Everyone, these days, is busy pretending who is going to win in the coming election. The election is always exciting and full of suspense. But there is one more thing that is related to elections, campaigning, and promotional activities, which pollute the environment. It has become very evident that during the campaign phase of an election, various kinds of pollution proliferate.
Let’s begin with sound, which is almost everywhere now. Whether it is for promotion, speeches or for briefing of election manifesto, everything is announced, for the day, using loudspeakers. But there is a limit to the amount of sound the human ears can take. Loud speakers can produce sound at the volume of 90 to 100 decibels. If a sound reaches 85 or more decibels or more, then it can cause permanent damage to hearing. This affects infants and small children far more than adults since they are still in the growing stage.
Another source of sound pollution is the additional traffic jam because of the 11th general election on December 30, 2018. Around 1841 candidates have been selected from 300 constituencies, meaning there are at least 6 contenders fighting for each seat. This makes it very obvious that the roads are not only blocked by vehicles moving slowly, but also due to the campaigning rallies and other promotional events. Sounds from the horns and bells of different transportation and the emission of harmful gases from motor vehicles makes the environment more unbearable. It does not require to explain how bad these emitted gases can be for the environment. Traffic jam also causes the common people a lot of problems sometimes. If someone arrives late for an interview or an exam, then there are bad consequences.
The promotion works actually started 3 to 4 months ago, when some of those aspiring to be candidates started printing up to 20,000 posters. According to sources, in 2008, in the 9th general election more than 3 crore posters were printed. This cost almost BDT 10 crore. Imagine how much more posters, leaflets, banners and festoons, are made this year. And only printed but laminated too in order to save them from rain and fog. Though paper is degradable but poly (plastic) is not perishable. According to a calculation of the Department of Environmental Science at Stamford University Bangladesh, minimum 9 gm of polyethylene is used for the lamination of each 23×18-inch size posters. The study found a differences up to 19 gm between paper and limited poster. According to this calculation, there are approximately 300 tons’ polyethylene needed for 3 million posters where plastic of any thickness is harmful for the environment and it takes 200 years for plastic of any thickness to degrade. This plastic environmentally hazardous as plastic is not degradable. It is likely that these posters will remain scattered on the streets after election and later create water logging by blocking drains. So much paper is being used only for one election. Those papers cannot be reused.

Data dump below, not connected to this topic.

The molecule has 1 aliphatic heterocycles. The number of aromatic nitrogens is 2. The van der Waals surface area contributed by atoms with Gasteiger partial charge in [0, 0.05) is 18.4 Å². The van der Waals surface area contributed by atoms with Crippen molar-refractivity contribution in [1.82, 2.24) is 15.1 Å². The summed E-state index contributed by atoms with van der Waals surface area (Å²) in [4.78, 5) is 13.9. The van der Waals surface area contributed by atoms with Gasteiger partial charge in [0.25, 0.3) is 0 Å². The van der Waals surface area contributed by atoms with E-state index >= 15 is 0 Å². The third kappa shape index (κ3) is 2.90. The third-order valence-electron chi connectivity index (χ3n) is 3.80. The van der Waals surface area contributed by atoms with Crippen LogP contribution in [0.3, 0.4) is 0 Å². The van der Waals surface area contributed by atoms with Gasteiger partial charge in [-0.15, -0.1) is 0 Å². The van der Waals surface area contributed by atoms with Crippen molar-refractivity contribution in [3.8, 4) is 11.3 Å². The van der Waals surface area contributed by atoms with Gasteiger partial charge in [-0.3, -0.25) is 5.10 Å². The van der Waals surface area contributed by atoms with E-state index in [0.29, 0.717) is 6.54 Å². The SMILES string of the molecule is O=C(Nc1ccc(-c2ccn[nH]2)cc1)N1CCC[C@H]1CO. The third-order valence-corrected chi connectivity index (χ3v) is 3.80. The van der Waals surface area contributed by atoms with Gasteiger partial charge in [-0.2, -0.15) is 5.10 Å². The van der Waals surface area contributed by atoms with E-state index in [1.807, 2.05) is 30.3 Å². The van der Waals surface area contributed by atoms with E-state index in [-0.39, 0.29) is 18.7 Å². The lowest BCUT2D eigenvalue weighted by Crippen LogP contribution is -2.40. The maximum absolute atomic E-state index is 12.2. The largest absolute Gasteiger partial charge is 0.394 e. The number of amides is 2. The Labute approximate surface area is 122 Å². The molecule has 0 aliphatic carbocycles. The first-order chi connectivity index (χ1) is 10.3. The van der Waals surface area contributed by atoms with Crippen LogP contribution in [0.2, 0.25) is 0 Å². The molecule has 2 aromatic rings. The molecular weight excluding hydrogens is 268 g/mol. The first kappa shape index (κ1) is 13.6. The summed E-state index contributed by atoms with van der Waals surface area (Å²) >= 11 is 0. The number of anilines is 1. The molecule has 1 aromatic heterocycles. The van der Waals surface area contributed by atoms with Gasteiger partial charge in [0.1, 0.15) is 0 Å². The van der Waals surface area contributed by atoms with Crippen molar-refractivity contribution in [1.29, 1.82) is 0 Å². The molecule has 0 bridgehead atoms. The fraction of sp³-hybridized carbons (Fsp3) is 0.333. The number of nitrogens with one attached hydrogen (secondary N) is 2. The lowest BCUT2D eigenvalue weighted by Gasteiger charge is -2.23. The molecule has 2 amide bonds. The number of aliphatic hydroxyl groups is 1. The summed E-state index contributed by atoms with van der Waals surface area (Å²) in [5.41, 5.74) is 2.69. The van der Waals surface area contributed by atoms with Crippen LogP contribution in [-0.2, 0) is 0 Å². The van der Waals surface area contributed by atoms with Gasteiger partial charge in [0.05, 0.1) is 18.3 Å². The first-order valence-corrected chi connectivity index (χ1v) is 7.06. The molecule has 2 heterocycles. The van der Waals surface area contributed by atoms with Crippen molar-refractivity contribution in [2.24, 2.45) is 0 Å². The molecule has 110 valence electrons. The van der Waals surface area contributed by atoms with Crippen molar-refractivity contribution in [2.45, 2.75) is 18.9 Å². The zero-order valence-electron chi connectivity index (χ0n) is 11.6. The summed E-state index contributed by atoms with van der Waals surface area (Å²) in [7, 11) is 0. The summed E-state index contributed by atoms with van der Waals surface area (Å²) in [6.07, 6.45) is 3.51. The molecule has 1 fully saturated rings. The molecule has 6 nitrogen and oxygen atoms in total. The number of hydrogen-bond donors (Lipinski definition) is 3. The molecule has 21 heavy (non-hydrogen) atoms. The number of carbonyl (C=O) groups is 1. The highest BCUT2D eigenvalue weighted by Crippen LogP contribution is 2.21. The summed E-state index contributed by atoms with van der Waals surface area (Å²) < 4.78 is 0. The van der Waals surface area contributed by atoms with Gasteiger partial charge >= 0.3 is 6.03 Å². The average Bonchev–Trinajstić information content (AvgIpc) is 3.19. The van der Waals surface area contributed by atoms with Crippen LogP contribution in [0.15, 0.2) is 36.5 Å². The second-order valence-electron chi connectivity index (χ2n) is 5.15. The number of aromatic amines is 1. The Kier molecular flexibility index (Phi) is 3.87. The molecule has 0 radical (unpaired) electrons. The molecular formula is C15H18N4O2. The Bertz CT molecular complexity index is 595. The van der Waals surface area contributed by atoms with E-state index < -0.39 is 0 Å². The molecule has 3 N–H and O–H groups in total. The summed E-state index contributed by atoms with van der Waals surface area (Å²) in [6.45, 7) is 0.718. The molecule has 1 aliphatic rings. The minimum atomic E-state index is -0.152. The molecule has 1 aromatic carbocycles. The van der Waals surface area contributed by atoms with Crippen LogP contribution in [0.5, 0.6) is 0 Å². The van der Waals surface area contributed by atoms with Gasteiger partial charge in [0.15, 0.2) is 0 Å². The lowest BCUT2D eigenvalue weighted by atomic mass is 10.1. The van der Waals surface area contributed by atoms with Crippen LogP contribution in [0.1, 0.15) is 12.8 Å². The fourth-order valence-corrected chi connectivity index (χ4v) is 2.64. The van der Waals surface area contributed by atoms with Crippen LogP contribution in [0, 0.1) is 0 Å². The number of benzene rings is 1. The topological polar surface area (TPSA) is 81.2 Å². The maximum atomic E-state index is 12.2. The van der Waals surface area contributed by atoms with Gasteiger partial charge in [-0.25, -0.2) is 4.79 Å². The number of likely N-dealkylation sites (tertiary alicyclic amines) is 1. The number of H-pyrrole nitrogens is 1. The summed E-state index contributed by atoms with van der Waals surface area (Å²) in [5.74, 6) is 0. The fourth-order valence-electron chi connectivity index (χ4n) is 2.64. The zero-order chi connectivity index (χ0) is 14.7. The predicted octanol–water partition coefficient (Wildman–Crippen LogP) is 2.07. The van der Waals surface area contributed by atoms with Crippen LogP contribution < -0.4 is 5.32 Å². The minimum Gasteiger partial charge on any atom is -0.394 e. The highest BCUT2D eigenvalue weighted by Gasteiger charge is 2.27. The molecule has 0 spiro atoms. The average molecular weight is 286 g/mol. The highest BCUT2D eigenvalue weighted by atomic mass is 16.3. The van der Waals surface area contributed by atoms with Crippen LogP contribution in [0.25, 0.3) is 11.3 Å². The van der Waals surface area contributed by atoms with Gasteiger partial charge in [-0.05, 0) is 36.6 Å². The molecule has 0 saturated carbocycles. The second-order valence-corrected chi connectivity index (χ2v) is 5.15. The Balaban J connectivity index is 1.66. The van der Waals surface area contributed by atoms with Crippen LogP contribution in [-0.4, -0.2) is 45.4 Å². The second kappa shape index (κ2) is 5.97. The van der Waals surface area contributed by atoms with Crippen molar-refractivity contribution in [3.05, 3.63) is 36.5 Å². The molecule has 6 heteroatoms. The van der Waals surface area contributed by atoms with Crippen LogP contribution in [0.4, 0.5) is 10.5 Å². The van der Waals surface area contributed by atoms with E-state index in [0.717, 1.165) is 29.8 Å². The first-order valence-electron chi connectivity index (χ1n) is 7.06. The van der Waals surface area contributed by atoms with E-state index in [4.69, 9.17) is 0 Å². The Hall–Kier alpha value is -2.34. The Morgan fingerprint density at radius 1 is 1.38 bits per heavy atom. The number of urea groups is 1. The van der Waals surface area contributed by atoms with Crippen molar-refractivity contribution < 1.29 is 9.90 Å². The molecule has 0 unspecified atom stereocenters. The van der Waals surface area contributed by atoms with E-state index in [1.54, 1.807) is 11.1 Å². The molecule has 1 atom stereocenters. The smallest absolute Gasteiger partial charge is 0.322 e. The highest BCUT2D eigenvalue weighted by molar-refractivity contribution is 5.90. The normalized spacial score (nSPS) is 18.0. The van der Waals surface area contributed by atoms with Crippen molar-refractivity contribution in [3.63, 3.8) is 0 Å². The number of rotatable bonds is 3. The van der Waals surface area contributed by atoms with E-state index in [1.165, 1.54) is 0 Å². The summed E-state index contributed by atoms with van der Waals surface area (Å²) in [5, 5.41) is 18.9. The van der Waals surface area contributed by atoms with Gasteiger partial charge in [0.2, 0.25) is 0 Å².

Apart from plastic use for the poster lamination huge volume of poster also an environmental issue. The amount of tree-cutting done, to obtain that much paper, is a huge environmental hazard in itself. Surely, we all know and accept the benefits we get from trees and also the loss due to their cutting. After the elections, when the posters, banners, etc. are not of use anymore, they get dumped in the inappropriate places. The papers get thrown away around the streets and thus from there they make their way to the manholes and drains. The drains can get clogged up and waterlogging issues can emerge. Moreover, the laminated posters, etc. do not degrade easily due to their coating. And since degradation process is slow, they are often burned, leaving pollutants in the air.
Use of plastics is against several laws and rules related to environmental conservation and solid waste management. The environmental activists group are worried that, there will be violated at least of 5 important law during the elections. The laws are – 1. Environmental Conservation Act (1995); 2. Sound Pollution (Regulation) Rules 2006; 3. Bangladesh Environment Conservation Rules (Revised) 2010; 4. Solid Waste Management Rules (Draft) 2018; 5. And another important law for Plastic which mentioned that- “prohibition of transportation and use of commercial goods for the production, import, marketing, sale, sale and distribution of all types of plastic shopping bags” – Bangladesh Environment Protection Act, 1995 (amended by Act 9 of 2002).
Democracy is the spine of our country. The right to vote and elect by wish, gives a citizen her or his say in the matter of development of the country. But we, as citizens, should also understand, accept, and alter the negative traits of our beloved country. The promotion and campaigning started from December 11. Candidates are promoting themselves with great joy and spirit and it is their right. There is no doubt in that. But it is also every citizen’s duty to think about her or his country and its environment. If we could be a little conscious and innovative with everything we do, then it will benefit us as well as the environment.